A Conversation on “The Next Track”

Recently, I was honored to talk about classical music with Doug Adams and Kirk McElhearn on their podcast, The Next Track.  The Next Track, “a podcast about how people listen to music today,” offers fascinating discussions on topics ranging from the effect of background music, to the works of John Cage, to progressive rock. Updated each Friday, this is a go-to resource for information on trends in the recording industry. Past guests include music critic and …

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Strauss’ “Ein Heldenleben”: Beyond Autobiography

On one level, Richard Strauss’ 1898 tone poem, Ein Heldenleben, Op. 40 (A Hero’s Life), is a musical autobiography. Filled with unflinching bravado, it ventures where few pieces dare to go, casting the composer as hero. In terms of sheer volume and virtuosity, it pushes the orchestra to its limits. (At one point, the violins must tune the lowest string down to G-flat to artificially extend the instrument’s range a half step below the open …

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Mozart and the Spirit of Figaro

In the aria “Non più andrai, farfallone amoroso” (“You shall frolic no more”), from the first act of Mozart’s The Marriage of Figaro, Figaro teases Cherubino about the abrupt end of his carefree, flirtatious life at the palace. The Count is concerned that Cherubino has developed a fondness for the Countess and has banished him to distant military service. One of the most memorable passages in this jovial aria is this ascending arpeggio motive. It’s a …

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Schubert’s “Tragic” Fourth Symphony

Some incredibly sublime music was written in the shadow of Beethoven. For a case in point, look no further than Franz Schubert’s Symphony No. 4 in C minor. The 19-year-old Schubert completed this work in April, 1816. It didn’t receive a public premiere until 1849, more than two decades after the composer’s death. For those who rediscovered Schubert’s symphonies (including the epic Ninth), the feeling must have been something akin to finding a wad …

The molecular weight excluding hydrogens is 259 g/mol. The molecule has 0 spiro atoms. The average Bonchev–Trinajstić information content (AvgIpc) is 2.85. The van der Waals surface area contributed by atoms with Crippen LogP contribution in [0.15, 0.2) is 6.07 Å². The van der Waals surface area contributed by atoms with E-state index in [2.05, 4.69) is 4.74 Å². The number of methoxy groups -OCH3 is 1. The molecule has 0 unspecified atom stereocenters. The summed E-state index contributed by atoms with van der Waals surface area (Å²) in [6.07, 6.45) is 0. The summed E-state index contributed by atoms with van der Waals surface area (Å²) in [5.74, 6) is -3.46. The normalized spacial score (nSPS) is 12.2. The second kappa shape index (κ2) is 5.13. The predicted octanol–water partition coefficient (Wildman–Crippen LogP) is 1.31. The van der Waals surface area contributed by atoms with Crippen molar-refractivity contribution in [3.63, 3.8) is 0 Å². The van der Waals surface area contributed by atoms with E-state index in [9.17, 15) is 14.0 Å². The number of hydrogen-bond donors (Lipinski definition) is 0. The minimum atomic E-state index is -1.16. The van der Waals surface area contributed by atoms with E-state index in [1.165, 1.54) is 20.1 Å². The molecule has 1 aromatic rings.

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Happy Birthday, William Primrose

Today marks the anniversary of the birth of the Scottish violist and teacher, William Primrose (1904-1982). Primrose performed in Arturo Toscanini’s NBC Symphony in the late 1930s and formed the Primrose Quartet. He made numerous recordings with Jascha Heifetz, Gregor Piatigorsky, and Arthur Rubinstein. He commissioned and premiered Béla Bartók’s Viola Concerto, a piece which was finished posthumously after the composer’s death in 1945. As a teacher, he contributed several books on viola playing. Primrose’s singing tone …

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Discarded (and Salvaged) Ives

Charles Ives’ Largo for Violin, Clarinet, and Piano is the result of an interesting compositional evolution. It began life as the second movement of a violin sonata Ives wrote as a student, but it was later discarded and replaced with a different slow movement based on The Old Oaken Bucket. In 1902, this music was salvaged and transformed, perhaps as part of a now lost trio. The irregular opening piano ostinato lulls us into a …

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The Orion Quartet in Concert: Beethoven’s String Quartet No. 9

“We now join our regularly scheduled program, already in progress.” That’s the message that could accompany the opening of Beethoven’s String Quartet No. 9 in C Major. An F-sharp diminished chord emerges out of thin air at the beginning of this piece. This is the  last chord we would expect to hear at this point. It sounds like the stern conclusion of an earlier, unheard musical statement. The strange, harmonically ambiguous introduction which follows is …

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